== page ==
Meet Benjamin J. Davis, Jr.
Interest in meaningful and necessary electoral reform is growing rapidly throughout the US. Growing right along with it is popular awareness about the mid-20th century experience with proportional representation (PR) in many US cities. The narrative is as true as it is simple: introduced with promises of better government through voter empowerment and diverse representation, PR succeeded in its mission – whereupon, it fell victim to that very success. A backlash produced repeal after repeal of PR, but only after displaced political machines were able to whip up a toxic mix of cold war and racial fears in the late 1940s and1950s, as the civil rights movement gained momentum.
Less well-known is the individual saga of Benjamin J. Davis, Jr., who presented as an easy “twofer” target of this backlash: an African-American from Harlem, who was also a Communist, and served on the New York City Council from 1944 thru 1949. Those who connect racial justice with electoral justice, regardless of political perspective, should know Ben’s story.
Ben Davis was raised in Atlanta, GA, son of a prominent Republican black leader and newspaper publisher. He attended Amherst College in Massachusetts, then graduated Harvard Law School in 1929. Back in Georgia, radicalized by his legal defense of a young black communist charged with inciting “insurrection,” Davis himself joined the Communist Party. In 1935, he headed back up north, settling in Harlem.
When New York City first used PR in 1937, it instantly became the “crown jewel” in this burgeoning political reform movement in US cities. And almost as instantly, it took down the Tammany Hall machine, exactly as its many supporters had hoped and expected it would.
Adam Clayton Powell, Jr. also of Harlem, was the first African-American ever elected to the New York City Council. There had been none – out of sixty-five district aldermen! – in the pre-PR Tammany elections. Powell was instead elected under PR, when there were, at most, a total of 26 City Councilors.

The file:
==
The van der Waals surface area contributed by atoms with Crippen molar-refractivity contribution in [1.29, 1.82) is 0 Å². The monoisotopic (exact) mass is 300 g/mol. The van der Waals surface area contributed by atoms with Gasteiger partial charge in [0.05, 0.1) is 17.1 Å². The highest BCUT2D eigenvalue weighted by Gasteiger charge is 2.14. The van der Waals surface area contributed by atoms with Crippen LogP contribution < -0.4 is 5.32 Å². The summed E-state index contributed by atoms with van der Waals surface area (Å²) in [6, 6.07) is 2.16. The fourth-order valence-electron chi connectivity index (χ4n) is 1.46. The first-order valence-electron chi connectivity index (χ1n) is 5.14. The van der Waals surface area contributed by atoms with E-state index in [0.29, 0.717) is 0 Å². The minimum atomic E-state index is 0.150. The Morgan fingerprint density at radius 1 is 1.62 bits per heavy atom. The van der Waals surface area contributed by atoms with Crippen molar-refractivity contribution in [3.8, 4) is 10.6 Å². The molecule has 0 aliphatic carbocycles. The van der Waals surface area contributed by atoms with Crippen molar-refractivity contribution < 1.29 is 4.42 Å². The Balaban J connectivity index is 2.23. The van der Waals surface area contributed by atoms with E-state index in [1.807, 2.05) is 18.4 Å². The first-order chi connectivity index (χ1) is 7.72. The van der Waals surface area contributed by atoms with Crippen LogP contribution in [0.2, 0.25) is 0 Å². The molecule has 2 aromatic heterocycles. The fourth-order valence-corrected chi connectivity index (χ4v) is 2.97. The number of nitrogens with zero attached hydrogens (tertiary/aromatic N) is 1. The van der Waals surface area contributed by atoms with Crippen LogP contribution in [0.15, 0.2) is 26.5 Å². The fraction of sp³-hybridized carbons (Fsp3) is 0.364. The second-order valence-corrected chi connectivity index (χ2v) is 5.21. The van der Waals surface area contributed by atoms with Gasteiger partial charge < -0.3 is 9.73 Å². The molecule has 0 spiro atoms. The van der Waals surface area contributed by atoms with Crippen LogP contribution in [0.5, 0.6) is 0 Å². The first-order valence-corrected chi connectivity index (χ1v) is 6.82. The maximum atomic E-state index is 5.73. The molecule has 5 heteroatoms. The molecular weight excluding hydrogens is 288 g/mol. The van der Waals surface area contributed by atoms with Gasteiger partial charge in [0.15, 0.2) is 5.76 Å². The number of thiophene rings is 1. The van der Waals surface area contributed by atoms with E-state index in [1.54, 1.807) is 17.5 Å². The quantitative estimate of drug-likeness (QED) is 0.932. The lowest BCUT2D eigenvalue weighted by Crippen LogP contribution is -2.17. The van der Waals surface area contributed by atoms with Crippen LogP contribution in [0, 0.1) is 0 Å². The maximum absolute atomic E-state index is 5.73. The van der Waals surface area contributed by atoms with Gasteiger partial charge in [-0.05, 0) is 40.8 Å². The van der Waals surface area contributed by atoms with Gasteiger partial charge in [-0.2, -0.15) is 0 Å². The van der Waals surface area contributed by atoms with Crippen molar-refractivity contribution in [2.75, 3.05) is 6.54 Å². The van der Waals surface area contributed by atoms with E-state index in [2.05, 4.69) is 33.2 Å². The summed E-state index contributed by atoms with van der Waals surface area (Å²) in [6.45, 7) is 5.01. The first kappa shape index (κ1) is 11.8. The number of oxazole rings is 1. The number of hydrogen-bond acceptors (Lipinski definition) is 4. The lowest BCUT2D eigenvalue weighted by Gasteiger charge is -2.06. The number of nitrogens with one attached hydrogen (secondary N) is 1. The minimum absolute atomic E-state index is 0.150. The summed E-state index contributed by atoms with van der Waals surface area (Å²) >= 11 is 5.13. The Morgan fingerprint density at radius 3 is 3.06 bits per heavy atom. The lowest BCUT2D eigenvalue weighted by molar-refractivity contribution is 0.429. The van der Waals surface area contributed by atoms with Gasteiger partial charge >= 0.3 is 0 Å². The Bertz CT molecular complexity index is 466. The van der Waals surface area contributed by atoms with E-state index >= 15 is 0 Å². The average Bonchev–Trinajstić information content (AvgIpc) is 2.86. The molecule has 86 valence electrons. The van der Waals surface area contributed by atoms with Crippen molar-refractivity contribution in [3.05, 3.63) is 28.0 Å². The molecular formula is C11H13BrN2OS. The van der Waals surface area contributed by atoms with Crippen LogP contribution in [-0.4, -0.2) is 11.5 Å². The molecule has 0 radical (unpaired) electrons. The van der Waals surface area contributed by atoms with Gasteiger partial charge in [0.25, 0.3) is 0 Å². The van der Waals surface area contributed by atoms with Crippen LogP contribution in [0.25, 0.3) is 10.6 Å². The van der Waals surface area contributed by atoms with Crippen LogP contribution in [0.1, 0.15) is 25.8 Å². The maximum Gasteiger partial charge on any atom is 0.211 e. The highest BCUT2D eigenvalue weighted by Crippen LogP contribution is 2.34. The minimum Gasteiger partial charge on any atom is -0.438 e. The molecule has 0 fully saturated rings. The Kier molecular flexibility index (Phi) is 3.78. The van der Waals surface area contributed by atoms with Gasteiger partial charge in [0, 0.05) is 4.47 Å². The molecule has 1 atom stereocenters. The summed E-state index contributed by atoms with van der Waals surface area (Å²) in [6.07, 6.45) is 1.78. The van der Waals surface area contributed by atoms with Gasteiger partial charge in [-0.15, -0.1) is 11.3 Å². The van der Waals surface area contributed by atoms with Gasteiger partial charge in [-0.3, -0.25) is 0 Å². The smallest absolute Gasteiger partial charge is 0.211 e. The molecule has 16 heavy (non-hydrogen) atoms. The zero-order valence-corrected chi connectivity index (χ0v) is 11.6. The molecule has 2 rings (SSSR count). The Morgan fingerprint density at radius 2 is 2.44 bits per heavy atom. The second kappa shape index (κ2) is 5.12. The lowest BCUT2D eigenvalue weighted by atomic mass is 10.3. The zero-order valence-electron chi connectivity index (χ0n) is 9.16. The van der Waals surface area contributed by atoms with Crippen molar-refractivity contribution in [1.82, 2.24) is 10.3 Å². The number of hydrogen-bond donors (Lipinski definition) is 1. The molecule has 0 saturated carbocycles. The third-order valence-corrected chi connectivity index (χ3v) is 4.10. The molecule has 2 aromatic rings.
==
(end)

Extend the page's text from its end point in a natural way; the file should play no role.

When Powell left the Council for Congress, Ben Davis was elected, and became part of what has been called “The Golden Age” of the New York City Council: “The [PR] system produced such formidable council members as Stanley Isaacs, the Republican who had served with distinction as Manhattan Borough President, Michael Quill, the future head of the local Transport Workers Union, and Benjamin Davis, the Communist Councilman from Harlem. The system institutionalized the representation of a wide number of political parties with differing viewpoints.”
Each borough held separate PR elections, selecting multiple City Councilors; the key to diverse representation under PR is the lower threshold for election in multi-member districts. In Davis’ elections in Manhattan, the required 75,000 votes represented about 18% of the total cast there.
No one would be surprised that there were some appreciable number of Communists and supporters in New York City in the 1940s, following a decade of recognized leadership in union, racial and social justice struggles in the US… and during a critical wartime alliance with the Soviet Union. During this time, Paul Robeson, as just one notable example, was much more beloved by Americans than reviled. On New York’s PR City Council, at the height of their influence and range, the Communist Party held 2 of the 26 available seats. (Pete Caccione of Bensonhurst, also a Communist Party member, won one of the Brooklyn PR seats.)